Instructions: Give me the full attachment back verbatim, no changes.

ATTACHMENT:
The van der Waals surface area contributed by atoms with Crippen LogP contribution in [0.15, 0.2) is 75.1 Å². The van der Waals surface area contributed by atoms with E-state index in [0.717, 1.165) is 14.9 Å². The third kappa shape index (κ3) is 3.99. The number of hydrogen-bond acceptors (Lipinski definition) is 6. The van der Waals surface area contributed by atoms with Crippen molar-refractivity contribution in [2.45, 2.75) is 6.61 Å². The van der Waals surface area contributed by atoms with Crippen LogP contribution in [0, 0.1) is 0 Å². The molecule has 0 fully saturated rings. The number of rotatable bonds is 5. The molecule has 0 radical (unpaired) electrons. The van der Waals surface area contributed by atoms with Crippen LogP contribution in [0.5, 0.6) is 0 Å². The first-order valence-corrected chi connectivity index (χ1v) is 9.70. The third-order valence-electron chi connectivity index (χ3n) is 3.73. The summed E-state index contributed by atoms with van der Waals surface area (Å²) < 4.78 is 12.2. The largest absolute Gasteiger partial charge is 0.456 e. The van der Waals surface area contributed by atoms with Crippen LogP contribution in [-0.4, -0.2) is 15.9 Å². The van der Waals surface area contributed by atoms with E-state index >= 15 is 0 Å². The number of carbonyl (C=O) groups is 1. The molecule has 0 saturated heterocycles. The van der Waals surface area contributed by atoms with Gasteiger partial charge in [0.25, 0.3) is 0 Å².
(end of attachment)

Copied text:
The van der Waals surface area contributed by atoms with Crippen LogP contribution in [0.15, 0.2) is 75.1 Å². The van der Waals surface area contributed by atoms with E-state index in [0.717, 1.165) is 14.9 Å². The third kappa shape index (κ3) is 3.99. The number of hydrogen-bond acceptors (Lipinski definition) is 6. The van der Waals surface area contributed by atoms with Crippen molar-refractivity contribution in [2.45, 2.75) is 6.61 Å². The van der Waals surface area contributed by atoms with Crippen LogP contribution in [0, 0.1) is 0 Å². The molecule has 0 fully saturated rings. The number of rotatable bonds is 5. The molecule has 0 radical (unpaired) electrons. The van der Waals surface area contributed by atoms with Crippen LogP contribution in [0.5, 0.6) is 0 Å². The first-order valence-corrected chi connectivity index (χ1v) is 9.70. The third-order valence-electron chi connectivity index (χ3n) is 3.73. The summed E-state index contributed by atoms with van der Waals surface area (Å²) < 4.78 is 12.2. The largest absolute Gasteiger partial charge is 0.456 e. The van der Waals surface area contributed by atoms with Crippen LogP contribution in [-0.4, -0.2) is 15.9 Å². The van der Waals surface area contributed by atoms with E-state index >= 15 is 0 Å². The number of carbonyl (C=O) groups is 1. The molecule has 0 saturated heterocycles. The van der Waals surface area contributed by atoms with Gasteiger partial charge in [0.25, 0.3) is 0 Å².